The problem sought to be resolved by the present invention is that of improving an internal mixer of the kind first described above, in such a manner that the exchange of material being mixed between the kneading blades and the roller gap is effected between the roller surfaces by constraint and completely uniformly for the entire material being mixed.
According to the present invention, there is provided an internal mixer for kneading and rolling, including a mixing chamber containing two mixing shafts adapted to be driven in opposite directions. The axes of the shafts are in a spaced parallel relationship. Kneading blades and arcuate roller surfaces are provided on the outer peripheries of the shafts, the two mixing shafts being positioned relative to each other so that the arcuate surfaces are aligned with one another when in their innermost position leaving a gap therebetween. The arcuate surfaces and the kneading blades are disposed serially in the peripheral direction, the mixing shafts being adapted to be driven to provide the same peripheral speed for the arcuate surfaces.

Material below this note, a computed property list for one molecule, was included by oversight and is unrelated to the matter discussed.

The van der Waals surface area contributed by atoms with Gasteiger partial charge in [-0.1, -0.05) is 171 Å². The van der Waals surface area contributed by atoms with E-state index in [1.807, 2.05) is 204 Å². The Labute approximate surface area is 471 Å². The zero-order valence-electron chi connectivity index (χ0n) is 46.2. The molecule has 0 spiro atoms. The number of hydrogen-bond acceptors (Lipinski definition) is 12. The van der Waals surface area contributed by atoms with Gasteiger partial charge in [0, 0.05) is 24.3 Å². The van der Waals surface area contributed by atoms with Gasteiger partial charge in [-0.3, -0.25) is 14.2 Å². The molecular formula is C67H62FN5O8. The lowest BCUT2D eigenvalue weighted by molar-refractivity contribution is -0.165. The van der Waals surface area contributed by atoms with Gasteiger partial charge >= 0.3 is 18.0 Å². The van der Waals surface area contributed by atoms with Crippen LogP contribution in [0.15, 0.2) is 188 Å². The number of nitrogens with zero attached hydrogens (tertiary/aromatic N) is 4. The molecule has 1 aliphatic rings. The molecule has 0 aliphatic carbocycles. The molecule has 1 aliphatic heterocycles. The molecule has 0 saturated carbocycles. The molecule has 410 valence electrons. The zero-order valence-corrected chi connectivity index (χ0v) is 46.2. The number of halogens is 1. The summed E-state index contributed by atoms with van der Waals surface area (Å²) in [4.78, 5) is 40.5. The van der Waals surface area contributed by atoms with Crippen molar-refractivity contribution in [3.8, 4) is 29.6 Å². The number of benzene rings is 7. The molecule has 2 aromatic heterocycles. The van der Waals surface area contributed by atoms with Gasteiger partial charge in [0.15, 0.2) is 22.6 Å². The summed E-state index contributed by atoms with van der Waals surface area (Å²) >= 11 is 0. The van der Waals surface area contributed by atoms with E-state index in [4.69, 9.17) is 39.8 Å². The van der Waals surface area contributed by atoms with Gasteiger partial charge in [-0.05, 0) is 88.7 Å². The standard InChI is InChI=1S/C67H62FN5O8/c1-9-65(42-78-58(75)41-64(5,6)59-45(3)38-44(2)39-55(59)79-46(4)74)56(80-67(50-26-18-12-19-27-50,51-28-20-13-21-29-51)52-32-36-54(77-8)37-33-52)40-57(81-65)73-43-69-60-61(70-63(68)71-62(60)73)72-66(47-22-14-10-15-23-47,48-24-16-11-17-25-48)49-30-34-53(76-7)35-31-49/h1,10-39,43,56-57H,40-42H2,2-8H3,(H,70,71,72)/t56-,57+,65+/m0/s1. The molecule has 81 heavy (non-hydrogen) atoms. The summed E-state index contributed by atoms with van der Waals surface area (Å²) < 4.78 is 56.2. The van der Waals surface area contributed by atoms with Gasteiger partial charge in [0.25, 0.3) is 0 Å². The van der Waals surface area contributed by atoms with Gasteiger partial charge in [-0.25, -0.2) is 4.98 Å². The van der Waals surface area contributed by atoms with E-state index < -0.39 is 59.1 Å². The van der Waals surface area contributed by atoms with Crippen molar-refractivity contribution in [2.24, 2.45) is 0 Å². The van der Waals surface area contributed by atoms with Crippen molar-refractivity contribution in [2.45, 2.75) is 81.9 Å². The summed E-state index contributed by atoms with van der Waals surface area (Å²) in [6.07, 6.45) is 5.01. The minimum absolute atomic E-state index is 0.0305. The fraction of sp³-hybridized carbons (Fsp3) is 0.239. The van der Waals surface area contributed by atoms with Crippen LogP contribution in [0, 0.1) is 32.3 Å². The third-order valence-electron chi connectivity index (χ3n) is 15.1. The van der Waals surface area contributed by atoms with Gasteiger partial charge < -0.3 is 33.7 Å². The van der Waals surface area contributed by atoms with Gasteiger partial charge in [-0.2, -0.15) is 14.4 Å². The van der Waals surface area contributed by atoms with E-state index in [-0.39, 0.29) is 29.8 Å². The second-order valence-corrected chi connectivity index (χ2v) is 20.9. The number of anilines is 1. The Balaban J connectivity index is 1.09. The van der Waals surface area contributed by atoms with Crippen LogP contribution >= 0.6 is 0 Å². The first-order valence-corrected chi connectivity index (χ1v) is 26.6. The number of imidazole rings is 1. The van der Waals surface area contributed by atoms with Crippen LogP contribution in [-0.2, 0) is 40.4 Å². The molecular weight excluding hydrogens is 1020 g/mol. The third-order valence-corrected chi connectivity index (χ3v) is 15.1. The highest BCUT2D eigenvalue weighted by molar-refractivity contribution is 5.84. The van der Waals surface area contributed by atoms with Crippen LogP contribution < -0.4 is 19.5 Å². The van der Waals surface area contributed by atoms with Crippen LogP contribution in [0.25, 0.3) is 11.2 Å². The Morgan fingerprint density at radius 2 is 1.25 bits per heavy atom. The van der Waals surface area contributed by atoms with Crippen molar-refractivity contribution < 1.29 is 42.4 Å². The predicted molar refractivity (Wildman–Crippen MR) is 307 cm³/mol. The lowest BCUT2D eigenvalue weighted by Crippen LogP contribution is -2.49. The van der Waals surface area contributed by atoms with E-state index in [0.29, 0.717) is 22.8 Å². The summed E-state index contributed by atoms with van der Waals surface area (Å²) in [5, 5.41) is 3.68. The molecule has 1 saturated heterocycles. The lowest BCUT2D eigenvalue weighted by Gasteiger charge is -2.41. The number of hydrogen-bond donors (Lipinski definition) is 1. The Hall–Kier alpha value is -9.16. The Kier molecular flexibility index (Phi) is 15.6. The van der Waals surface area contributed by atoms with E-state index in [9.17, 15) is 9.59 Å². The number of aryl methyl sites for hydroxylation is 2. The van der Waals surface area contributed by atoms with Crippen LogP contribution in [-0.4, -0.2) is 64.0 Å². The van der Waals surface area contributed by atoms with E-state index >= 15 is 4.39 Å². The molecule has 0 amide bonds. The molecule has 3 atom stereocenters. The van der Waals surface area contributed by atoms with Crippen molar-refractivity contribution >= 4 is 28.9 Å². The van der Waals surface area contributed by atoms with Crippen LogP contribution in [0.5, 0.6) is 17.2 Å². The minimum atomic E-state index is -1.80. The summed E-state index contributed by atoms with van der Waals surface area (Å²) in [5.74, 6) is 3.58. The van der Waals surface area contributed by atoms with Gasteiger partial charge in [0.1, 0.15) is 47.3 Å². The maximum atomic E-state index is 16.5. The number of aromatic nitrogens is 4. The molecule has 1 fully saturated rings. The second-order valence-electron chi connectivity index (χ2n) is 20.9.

By this means, the particles of material being mixed are obligatorily and always alternately subjected to the squeezing effect in the roller gap and to the kneading effect on the kneading blades, this being effected in a fixed time-ratio dependent on the peripheral length of the roller surfaces and on the number and shape of the kneading blades. The exchange of material between the roller surfaces and the kneading blades therefore takes place in the peripheral direction, that is to say in the main direction of flow of the material being mixed. Through the measures according to the present invention, the effect is achieved that the previously described advantages of pure rolling mills and those of internal mixers working only with kneading blades are combined in an optimum manner. It has been found particularly advantageous for the roller surfaces to extend over from approximately 1/4 to 1/3, that is to say from 90° - 120°, of the periphery of the mixing shaft in question.